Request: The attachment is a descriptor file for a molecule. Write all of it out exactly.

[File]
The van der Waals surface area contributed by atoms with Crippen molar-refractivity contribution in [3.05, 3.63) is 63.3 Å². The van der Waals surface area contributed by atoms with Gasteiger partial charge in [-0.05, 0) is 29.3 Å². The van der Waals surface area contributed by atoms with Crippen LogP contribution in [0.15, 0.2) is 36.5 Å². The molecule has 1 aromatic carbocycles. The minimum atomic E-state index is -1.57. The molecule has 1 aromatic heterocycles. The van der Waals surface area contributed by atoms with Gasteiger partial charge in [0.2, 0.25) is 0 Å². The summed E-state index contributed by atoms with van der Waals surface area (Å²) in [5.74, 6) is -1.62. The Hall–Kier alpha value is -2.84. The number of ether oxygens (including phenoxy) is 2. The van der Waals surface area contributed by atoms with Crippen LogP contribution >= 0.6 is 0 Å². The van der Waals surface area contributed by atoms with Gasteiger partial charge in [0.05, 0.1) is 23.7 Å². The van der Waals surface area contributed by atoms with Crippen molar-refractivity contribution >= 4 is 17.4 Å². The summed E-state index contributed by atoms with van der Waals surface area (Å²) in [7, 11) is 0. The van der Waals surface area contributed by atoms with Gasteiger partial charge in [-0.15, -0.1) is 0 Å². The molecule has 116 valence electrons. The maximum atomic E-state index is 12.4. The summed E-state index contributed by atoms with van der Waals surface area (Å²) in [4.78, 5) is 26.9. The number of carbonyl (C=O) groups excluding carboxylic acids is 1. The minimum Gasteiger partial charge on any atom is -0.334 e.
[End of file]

The van der Waals surface area contributed by atoms with Crippen molar-refractivity contribution in [3.05, 3.63) is 63.3 Å². The van der Waals surface area contributed by atoms with Gasteiger partial charge in [-0.05, 0) is 29.3 Å². The van der Waals surface area contributed by atoms with Crippen LogP contribution in [0.15, 0.2) is 36.5 Å². The molecule has 1 aromatic carbocycles. The minimum atomic E-state index is -1.57. The molecule has 1 aromatic heterocycles. The van der Waals surface area contributed by atoms with Gasteiger partial charge in [0.2, 0.25) is 0 Å². The summed E-state index contributed by atoms with van der Waals surface area (Å²) in [5.74, 6) is -1.62. The Hall–Kier alpha value is -2.84. The number of ether oxygens (including phenoxy) is 2. The van der Waals surface area contributed by atoms with Crippen LogP contribution >= 0.6 is 0 Å². The van der Waals surface area contributed by atoms with Gasteiger partial charge in [0.05, 0.1) is 23.7 Å². The van der Waals surface area contributed by atoms with Crippen molar-refractivity contribution >= 4 is 17.4 Å². The summed E-state index contributed by atoms with van der Waals surface area (Å²) in [7, 11) is 0. The van der Waals surface area contributed by atoms with Gasteiger partial charge in [-0.15, -0.1) is 0 Å². The molecule has 116 valence electrons. The maximum atomic E-state index is 12.4. The summed E-state index contributed by atoms with van der Waals surface area (Å²) in [4.78, 5) is 26.9. The number of carbonyl (C=O) groups excluding carboxylic acids is 1. The minimum Gasteiger partial charge on any atom is -0.334 e.